It may seem as if Entosis modules are just shifting the fight from grinding hitpoints to grinding Entosis links, but there’s one fundamental difference: Adding extra Entosis modules has no effect on the capture. As long as there’s no opposition to the capture, a single player in an interceptor could take over a structure. It also doesn’t matter if the attacker has 1,000 active entosis links on a structure, as a single active defending link will cancel them all out. Since the ship using the entosis link can’t receive remote assistance, it’s likely that anyone using one during a battle will just get called primary target and blapped out of the sky. The best way to capture something under the new system will be to remove all opposition from the field, either by preventing the other side from getting its Entosis links online by killing everyone before the five minute cycle ends, or by chasing all enemies off the field of battle.

sov20-2Vulnerability and reinforcement

In the current sovereignty system, attacked structures enter an invulnerable reinforced mode for 24 to 48 hours and display a public timer for all to see. The idea is to give both sides time to prepare for the final battle so that no alliance logs in one day to find all of its sandcastles have been kicked over by someone in a different time zone. In practice, this often discourages battles, as both sides will know what size of force their enemy can muster and there’s plenty of time to bring most of that to bear. A lot of timed sovereignty battles end in no-shows and leave the attacker to shoot at structures alone for hours.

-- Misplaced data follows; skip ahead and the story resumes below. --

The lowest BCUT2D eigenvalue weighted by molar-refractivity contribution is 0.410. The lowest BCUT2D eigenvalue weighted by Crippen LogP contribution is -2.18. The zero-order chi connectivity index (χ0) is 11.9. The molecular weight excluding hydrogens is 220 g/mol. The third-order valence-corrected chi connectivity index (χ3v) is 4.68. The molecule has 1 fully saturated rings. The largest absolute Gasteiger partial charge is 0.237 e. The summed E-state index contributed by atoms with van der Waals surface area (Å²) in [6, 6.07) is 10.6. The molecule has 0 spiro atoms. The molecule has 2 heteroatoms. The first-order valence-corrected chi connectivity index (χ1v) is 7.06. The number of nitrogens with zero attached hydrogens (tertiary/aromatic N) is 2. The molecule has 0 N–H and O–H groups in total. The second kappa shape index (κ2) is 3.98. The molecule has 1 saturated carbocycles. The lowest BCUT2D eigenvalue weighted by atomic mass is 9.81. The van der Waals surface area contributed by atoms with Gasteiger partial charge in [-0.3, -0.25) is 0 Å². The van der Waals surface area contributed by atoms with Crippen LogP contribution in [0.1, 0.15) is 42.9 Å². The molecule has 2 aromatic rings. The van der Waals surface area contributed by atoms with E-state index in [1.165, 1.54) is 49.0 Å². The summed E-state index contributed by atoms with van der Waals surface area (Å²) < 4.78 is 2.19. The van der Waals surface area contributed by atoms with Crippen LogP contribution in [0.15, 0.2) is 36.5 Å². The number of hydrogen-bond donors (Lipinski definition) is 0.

The new system will add the “vulnerability window” mechanic, which asks alliances to pick a four-hour slot during which their structures become vulnerable and can be fought over. Alliances will typically set this to their prime time so that they have as many pilots online as possible to defend. Structures still have a 48-hour reinforcement timer after the initial attack, but now when the timer ends, it’ll spawn faction warfare-style control points all across the constellation. Capturing those sites will give you points in a kind of tug-of-war for control of the structure, and you have to collect enough points before the vulnerability window ends to win. It’s hoped that splitting the battle across an entire constellation will spread server load and lead to more interesting battles.

sov20-3Reinforcement timers need to be removed